Each year at the supermarket-industry convention in Chicago, the Food Marketing Institute presents its report on the state of the industry. I sat with several thousand chain executives and learned the facts -- and figures -- that make up this unusual scorecard.
There was a very positive report on how supermarkets are moving aggressively into prepared meals in order to win business back from fast-food and take-out restaurants. In the short space of three years, supermarkets offering freshly prepared foods went from 63 percent to 93 percent.
But in other respects the industry report card was gloomy. In a period of national growth and prosperity, supermarkets are not sharing in the results. Instead of sales rising with the economy, the institute reports that same-store sales -- a measure that tracks the sales of supermarkets from year to year, adjusted for inflation -- are down 0.2 percent. Alternate retail formats such as Boston Market, and pet supermarkets such as Petsmart, continue to eat into the supermarkets' business.
The Internet has raised the frightening specter of a new type of competitor -- the virtual grocer. The virtual grocer has a low-rent warehouse and cheap labor and can ship dry groceries to consumers anywhere in the country by express delivery in two days. And these virtual grocers on the Internet threaten to beat supermarket prices. Supermarket executives call the dry grocery aisles, from pasta to paper products, "center store." The virtual grocers on the Internet want to take the center-store business away from supermarkets.
There is also considerable anxiety among supermarket executives about the problems computers have in dealing with dates that start in the year 2000. The supermarket industry is heavily computerized, not only at the checkout counters, but also in its warehouses and its delivery systems. The grocery-product manufacturers are similarly dependent on computers at every stage of production and distribution. The fear is that unless year 2000 problems are fixed quickly, computer systems will start to malfunction or shut down entirely even before we reach the millennium.
Finally, the industry report card considered relationships with consumers. The report card started on an upbeat note: Last year, consumers gave their supermarkets an approval rating of 8.2 in a range from one to 10, the best of any retail group. But beneath the surface there was the disquieting news that of the younger generation of shoppers -- ranging from teen-agers to those age 25 -- just 29 percent gave supermarkets top ratings.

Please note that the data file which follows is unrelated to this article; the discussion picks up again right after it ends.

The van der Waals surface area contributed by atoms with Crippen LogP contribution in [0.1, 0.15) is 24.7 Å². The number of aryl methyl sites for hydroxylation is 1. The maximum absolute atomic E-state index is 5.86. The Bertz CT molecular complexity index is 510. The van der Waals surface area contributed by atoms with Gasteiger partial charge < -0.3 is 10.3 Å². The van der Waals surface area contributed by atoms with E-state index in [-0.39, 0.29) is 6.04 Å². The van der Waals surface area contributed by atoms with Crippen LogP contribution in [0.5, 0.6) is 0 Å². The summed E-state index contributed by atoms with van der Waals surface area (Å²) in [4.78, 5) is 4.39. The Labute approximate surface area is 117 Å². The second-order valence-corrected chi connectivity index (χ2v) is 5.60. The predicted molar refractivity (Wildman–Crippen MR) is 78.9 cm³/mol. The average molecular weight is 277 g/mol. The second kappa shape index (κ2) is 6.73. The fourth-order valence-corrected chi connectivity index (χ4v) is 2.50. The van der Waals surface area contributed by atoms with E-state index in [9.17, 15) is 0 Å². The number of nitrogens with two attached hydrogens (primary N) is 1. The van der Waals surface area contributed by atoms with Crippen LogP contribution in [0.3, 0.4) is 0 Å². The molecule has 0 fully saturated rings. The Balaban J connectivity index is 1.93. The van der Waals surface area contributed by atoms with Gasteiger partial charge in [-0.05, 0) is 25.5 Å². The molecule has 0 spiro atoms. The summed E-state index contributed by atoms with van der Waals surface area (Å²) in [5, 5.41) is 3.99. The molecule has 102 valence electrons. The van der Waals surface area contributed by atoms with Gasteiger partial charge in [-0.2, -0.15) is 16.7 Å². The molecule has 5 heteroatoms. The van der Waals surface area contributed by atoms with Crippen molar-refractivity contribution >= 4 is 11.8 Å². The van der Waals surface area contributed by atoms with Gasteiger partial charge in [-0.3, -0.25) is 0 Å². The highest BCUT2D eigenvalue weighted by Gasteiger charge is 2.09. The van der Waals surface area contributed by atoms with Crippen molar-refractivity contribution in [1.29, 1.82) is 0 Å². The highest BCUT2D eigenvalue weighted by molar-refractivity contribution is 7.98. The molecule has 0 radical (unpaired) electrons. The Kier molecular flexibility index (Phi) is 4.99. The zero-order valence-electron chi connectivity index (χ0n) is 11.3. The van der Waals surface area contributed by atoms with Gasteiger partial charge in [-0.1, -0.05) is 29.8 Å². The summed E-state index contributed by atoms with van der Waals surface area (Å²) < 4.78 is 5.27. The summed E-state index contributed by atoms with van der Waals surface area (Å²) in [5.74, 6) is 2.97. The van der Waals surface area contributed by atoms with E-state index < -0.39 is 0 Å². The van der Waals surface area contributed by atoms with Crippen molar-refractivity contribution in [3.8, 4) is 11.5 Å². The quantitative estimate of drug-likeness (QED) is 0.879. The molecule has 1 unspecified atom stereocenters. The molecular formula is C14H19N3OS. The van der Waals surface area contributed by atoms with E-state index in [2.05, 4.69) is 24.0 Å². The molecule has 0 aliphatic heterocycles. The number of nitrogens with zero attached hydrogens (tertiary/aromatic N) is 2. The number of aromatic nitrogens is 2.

One of the most interesting parts of the report card was the presentation made by John S. Runyan, senior vice president of the Fleming Companies, one of America's biggest grocery wholesalers. He showed a video of shoppers being asked a series of questions outside a suburban supermarket.
Are the products supermarkets advertise the products consumers want? On the video the first question was "When was the last time you made a boneless chuck roast?" Shopper after shopper said none of them had made a chuck roast in months or years, yet supermarkets regularly feature chuck roast as a lead sale item.
The next question was "Do you read the supermarket advertisements?" Most shoppers answered no. One shopper who said yes was asked to look in her cart full of groceries and pick out the items that were on sale. She couldn't find any.
Finally, the shoppers were asked if they liked supermarket shopping. Supermarket executives were not amused by answers to this question. They ranged from "not particularly" and "it isn't one of my favorite activities" to a simple but emphatic "I hate it!"
How should supermarkets get back in touch with their customers? Mr. Runyan said that supermarkets should do more for their best customers. He gave this example: The best customers have to wait on long checkout lines while the customers who buy the least get express checkout service. His proposed solution is to put the best and fastest cashiers on the regular checkout lines and have fewer express lines.
Write to Martin Sloane at Supermarket Shopper, care of United Feature Syndicate, 200 Madison Ave., fourth floor, New York, NY.
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